While the special education community awaits reauthorization of the Individuals with Disabilities Education Act (IDEA), new provisions in the Every Student Succeeds Act (ESSA) could have positive impacts on special education, students with disabilities, and possibly the IDEA itself. In this blog post, Teri Marx says that without explicitly addressing the needs of students of with disabilities, ESSA demands that states improve student performance and prepare all students for college and careers.
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9 Jun 2016
Do median wages paid to bachelor’s graduates demonstrate gender differences after “controlling” for choice across high and low paying programs of study? Data from the Texas Higher Education Coordinating Board that merges student level data with Unemployment Insurance wage data can provide an initial answer to this question. In this blog post, Mark Schneider (AIR) and Jorge Klor de Alva (Nexus Research and Policy Center) share differences in median wages by gender in ten large college majors
26 May 2016
Unlike transitional bilingual programs that mainly seek to prepare English learners for general education classrooms, dual language programs aim to develop students’ literacy and content area knowledge in both English and a partner language, such as Spanish or Chinese. In this blog post, Andrea Boyle and Lisa Tabaku discuss their latest report which explores how states are developing creative ways to support the expansion of dual language programs.
19 May 2016
The old either/or model of college-prep or vocational education is out of sync with the needs of 21st-century America. Career pathways offer a way out of this bind. They help high school students gain secondary and postsecondary education, training, and support services while they acquire marketable skills, industry-recognized credentials, and eventually good jobs aligned with labor market needs. In this blog post, Jessica Giffin highlights how career pathway systems combine rigorous academics with workplace experience using the latest technologies.
11 May 2016
Federal, state, local, and philanthropic dollars are pouring into personalized learning: ESSA supports personalized learning by allowing states to use federal funding for tests in new ways, such as digital adaptive testing. But will it have a positive impact for kids? In this blog post, Eleanor Fulbeck says we need a common understanding of what personalized learning is (and isn’t) so that we can say something useful about where and how it is (or is not) working.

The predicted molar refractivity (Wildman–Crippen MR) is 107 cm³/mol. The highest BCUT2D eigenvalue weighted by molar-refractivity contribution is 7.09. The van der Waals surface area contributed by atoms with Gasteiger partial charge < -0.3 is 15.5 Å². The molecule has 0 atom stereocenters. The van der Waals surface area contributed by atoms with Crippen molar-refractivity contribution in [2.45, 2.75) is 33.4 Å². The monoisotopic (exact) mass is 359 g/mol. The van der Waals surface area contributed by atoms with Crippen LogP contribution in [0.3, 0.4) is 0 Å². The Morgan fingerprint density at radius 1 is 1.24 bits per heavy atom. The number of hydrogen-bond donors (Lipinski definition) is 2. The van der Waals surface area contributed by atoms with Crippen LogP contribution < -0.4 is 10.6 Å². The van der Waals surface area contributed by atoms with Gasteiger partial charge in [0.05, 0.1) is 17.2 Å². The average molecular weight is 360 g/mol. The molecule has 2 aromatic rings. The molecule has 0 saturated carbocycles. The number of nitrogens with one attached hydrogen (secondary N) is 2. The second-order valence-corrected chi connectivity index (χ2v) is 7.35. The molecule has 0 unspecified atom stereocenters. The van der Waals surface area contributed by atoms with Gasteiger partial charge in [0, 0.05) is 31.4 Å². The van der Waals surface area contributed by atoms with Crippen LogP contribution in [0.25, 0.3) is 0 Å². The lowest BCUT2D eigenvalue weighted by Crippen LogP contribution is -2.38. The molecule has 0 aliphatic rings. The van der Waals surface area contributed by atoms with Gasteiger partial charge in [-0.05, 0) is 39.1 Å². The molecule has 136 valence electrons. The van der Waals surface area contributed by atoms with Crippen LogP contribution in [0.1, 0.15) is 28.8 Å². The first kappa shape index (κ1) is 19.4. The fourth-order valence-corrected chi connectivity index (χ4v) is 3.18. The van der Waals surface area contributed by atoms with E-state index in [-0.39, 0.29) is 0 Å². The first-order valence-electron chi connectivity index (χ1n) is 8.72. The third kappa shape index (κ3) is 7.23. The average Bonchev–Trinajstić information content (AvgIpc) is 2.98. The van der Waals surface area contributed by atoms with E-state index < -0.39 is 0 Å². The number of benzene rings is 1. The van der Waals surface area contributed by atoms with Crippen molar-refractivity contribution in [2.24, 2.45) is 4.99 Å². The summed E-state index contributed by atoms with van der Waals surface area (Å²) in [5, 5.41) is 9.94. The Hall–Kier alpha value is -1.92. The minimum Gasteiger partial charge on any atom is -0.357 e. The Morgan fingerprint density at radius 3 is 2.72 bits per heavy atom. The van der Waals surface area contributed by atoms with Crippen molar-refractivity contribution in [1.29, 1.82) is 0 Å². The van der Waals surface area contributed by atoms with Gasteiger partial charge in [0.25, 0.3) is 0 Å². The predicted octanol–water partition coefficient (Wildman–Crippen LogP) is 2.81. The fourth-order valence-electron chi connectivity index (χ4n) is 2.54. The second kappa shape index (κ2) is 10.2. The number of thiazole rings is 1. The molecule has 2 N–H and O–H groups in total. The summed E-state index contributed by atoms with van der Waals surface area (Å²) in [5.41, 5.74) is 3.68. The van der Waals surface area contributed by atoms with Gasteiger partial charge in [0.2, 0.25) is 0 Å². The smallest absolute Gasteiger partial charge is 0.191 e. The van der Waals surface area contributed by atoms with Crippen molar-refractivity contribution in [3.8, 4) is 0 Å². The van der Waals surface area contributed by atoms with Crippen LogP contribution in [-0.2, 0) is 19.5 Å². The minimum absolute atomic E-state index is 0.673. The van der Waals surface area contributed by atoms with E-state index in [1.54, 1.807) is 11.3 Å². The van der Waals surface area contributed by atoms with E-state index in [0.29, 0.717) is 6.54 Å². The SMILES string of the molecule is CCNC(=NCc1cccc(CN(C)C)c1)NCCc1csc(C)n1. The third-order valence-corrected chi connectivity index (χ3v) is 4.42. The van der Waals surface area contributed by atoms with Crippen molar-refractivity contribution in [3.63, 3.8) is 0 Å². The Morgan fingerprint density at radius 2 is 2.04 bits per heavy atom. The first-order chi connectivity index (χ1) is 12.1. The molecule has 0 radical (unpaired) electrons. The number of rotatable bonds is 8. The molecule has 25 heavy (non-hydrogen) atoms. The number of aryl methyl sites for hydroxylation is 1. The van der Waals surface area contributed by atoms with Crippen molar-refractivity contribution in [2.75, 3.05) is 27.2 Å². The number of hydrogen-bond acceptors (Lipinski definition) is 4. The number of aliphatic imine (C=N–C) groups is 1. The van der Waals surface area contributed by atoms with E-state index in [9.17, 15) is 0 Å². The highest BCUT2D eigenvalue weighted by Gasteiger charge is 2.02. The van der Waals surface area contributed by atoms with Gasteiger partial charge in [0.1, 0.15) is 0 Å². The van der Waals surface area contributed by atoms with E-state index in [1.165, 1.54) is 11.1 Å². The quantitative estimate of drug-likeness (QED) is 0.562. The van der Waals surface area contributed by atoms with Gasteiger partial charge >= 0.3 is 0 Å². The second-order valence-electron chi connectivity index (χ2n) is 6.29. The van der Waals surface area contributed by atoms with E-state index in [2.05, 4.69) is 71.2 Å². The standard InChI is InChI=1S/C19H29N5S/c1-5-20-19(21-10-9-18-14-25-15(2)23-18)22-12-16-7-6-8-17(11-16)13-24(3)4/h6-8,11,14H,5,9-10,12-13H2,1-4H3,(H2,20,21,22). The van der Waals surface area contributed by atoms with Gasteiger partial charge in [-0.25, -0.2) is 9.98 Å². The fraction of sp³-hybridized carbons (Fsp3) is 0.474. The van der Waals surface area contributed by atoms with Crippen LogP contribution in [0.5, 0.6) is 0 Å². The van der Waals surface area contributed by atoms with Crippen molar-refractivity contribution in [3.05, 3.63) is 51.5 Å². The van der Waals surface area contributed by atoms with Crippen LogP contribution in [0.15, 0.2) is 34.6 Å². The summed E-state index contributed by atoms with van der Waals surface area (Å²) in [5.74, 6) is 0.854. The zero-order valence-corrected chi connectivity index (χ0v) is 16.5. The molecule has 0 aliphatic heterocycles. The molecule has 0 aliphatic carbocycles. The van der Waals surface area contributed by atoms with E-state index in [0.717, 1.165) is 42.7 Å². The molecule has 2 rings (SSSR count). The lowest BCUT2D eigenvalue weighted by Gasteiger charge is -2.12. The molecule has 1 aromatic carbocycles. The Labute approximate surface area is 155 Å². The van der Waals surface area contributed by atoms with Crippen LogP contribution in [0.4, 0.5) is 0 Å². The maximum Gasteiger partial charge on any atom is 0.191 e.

10 May 2016
Each year, 700,000 people are released from federal and state prisons. For many, the transition home is not easy. They face obstacles including poverty, drug abuse, family dysfunction, and lack of access to services and treatment. Failure to reconnect can mean that many end up back in prison. AIR's Peter W. Cookson, Jr. and Roger Jarjoura spoke about the role education plays in helping ex-offenders stay out of the justice system.
9 May 2016
NAEP results are Rorschach Tests for policy wonks—a golden chance for free-association policy speculation. Small fluctuations in average scores on NAEP give rise to big explanations. Forget the quibbling over tiny differences in test scores; it’s time to rebuild schools on evidence-based, comprehensive policies that have been shown to work in the real world for all students. In this blog post, Peter Cookson says to fix inequities we need to get over our policy taste for quick fixes and silver bullets.
3 May 2016
New figures released today show that overall reported crimes on college campuses decreased by 34 percent between 2001 and 2013. However, reports of forcible sex crimes on college campuses increased by 126 percent over this same period. Between 2012 and 2013 alone, the reported number of forcible sex crimes rose almost 25 percent, from 4,000 to 5,000. In this blog post, Anlan Zhang and Jizhi Zhang share what we’ve learned from the Indicators of School Crime and Safety: 2015 Report.
25 Apr 2016
What is summer STEM? Hands-on programs that teach science, technology, engineering, and math in ways that engage young people and fight the summer learning loss that especially affects the nation’s most vulnerable children and youth. In this blog post, Elizabeth Devaney and Courtney Tanenbaum share what we’re learning about successful summer STEM programs.
21 Apr 2016
The bachelor’s degree is America’s most commonly granted postsecondary degree—and most people equate it with a college education. Yet the associate’s degree is often a far more efficient route into good jobs than the longer, more expensive bachelor’s degree path. In this blog post, Mark Schneider shares recent data that suggests many associate’s degrees put graduates firmly in the middle class.